It has been long known that a direct mapping of tests to internal methods is an anti-pattern to be avoided. Again, Growing Object-Oriented Software has a sub-chapter devoted to this, Unit-Test Behavior, Not Methods. It highlights the difference in ease of understanding, but another factor is ease of refactoring, which is significantly higher if the internal method hierarchy is not married to the test suite. As such we will prefer testing on a port-level over testing on an adaptor-level. In practice that means we assert a certain set of behaviours about every adaptor for a given port by using only the public port methods in our tests, and using the same tests for all adaptors.

;; Abstract port test suite

(defn- store-and-retrieve-test [adaptor]
  (testing "store and retrieve returns the object"
    (let [loc "store-and-retrieve"
          obj "test-object"]
      (store-object adaptor loc obj)
      (is (= obj
             (retrieve-object adaptor loc))))))

(defn- not-found-test [adaptor]
  (testing "returns nil for nonexistent objects"
    (is (nil? (retrieve-object adaptor "not-found")))))

;; Specific adaptor tests

(deftest blob-storage-adaptor-test
  (let [adaptors [(new-memory-blob-storage-adaptor)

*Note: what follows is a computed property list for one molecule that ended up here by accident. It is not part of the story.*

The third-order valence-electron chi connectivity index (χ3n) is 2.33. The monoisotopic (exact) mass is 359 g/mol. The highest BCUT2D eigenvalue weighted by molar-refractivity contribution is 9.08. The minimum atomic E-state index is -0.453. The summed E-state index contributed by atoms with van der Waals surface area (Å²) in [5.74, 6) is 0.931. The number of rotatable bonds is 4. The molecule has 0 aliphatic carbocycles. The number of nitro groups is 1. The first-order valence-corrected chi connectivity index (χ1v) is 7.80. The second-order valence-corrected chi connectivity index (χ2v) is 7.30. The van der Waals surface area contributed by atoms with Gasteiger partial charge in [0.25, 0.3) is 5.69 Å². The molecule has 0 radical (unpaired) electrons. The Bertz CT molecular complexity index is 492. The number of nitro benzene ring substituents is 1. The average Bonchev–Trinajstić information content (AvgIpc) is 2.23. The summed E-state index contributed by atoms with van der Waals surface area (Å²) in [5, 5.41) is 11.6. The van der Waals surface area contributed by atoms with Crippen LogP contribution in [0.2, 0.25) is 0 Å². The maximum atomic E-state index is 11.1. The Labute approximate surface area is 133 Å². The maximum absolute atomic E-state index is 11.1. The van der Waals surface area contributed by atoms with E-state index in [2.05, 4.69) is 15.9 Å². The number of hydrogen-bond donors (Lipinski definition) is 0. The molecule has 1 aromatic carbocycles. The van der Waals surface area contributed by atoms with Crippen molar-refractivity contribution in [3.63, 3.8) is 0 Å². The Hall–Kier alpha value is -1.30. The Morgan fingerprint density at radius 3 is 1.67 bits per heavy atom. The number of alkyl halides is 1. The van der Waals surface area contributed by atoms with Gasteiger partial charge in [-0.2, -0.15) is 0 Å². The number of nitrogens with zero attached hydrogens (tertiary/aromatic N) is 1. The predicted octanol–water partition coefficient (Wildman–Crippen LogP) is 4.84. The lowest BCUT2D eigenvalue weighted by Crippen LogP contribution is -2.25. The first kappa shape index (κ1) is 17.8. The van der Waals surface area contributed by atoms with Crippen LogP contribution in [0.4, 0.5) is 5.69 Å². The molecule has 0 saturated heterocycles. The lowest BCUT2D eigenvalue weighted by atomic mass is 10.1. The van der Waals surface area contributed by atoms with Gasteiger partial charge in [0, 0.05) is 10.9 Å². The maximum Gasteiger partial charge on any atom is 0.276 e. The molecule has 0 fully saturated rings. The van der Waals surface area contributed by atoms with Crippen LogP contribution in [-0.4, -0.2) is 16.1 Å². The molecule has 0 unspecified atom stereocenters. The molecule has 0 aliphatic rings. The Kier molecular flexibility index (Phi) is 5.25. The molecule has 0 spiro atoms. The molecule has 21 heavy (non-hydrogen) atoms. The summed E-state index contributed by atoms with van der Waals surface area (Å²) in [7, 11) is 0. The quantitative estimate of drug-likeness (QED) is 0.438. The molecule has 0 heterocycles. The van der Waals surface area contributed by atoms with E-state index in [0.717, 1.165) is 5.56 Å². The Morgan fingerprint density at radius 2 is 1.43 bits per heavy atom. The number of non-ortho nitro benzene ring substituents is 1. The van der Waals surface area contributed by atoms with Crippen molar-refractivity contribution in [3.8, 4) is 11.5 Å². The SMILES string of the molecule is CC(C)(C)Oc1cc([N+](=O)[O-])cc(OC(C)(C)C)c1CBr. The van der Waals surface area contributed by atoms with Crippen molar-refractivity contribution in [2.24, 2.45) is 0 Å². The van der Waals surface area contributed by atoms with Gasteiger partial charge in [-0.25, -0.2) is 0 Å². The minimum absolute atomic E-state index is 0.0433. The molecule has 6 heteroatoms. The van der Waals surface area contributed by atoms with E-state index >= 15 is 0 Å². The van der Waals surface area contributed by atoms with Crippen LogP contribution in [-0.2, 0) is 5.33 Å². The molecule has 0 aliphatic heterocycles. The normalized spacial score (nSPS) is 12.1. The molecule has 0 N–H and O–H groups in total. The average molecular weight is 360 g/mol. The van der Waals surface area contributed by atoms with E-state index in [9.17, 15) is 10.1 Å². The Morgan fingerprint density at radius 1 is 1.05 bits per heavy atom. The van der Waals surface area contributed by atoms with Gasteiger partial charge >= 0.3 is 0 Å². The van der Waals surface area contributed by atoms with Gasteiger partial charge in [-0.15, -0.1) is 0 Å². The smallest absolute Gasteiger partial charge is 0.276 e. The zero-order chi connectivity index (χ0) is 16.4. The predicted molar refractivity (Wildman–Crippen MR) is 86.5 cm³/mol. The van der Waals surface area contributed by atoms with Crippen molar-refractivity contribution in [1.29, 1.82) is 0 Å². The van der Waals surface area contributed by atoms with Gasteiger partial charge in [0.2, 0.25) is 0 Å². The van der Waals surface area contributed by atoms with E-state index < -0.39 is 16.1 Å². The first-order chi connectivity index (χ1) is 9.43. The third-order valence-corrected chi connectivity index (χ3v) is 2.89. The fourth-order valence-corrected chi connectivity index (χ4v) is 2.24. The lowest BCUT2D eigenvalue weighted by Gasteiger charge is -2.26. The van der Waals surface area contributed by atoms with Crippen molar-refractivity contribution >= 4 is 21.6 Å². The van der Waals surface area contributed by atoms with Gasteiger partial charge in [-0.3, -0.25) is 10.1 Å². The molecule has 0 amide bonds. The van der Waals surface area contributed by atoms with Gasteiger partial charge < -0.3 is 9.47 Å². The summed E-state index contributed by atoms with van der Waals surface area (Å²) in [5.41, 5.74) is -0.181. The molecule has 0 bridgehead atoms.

(new-s3-blob-storage-adaptor "test")]]
    (for [adaptor adaptors]
      (store-and-retrieve-test adaptor)
      (not-found-test adaptor))))

This has the advantage of establishing a consistent set of behaviours across all adaptors and keeping them in sync. One might wonder about intended behavioural differences between adaptors for the same port, but I would argue that from the outside, all adaptors for a given port should exhibit the same behaviour. If you really need different behaviour in some situations, I would recommend adding a flag or switch controlling this behaviour across all adaptors. Because we are only using the public interface for testing, any internal differences are conveniently hidden from us.

The Rest of the System

Now that we have established a port, as well as some adaptors, we can build on top of them. Blob storage is a lower level ports in our system, and we are going to add a higher level port that implements some kind of business logic which requires blob storage.

;; Port definition omitted for brevity.

(defrecord BusinessLogicAdaptor [blob-storage-adaptor]
  (retrieve-double [this loc]
    (* 2 (retrieve-object blob-storage-adaptor loc))))

We are free to use different blob storage adaptors for different systems, for example production, staging, CI, or local development. The business logic adaptor is oblivious to the actual blob storage implementation injected.

On Mocks & Stubs

The careful reader might have noticed that the dependency injection of different adaptors looks a lot like mocking, and this is very much true. While mocking has been considered more and more problematic in recent years, the fact that we assert the same set of behaviours for our mocks as we assert for the "real components" leads us to much more fully featured and realistic mocks, compared to the ones which are written for specific tests and then rarely touched after.

If the difference in behaviour between different adaptors leads to problems which are not caught by the test suite, the problems is not mocking, but an incomplete behaviour specification for the adaptor in question.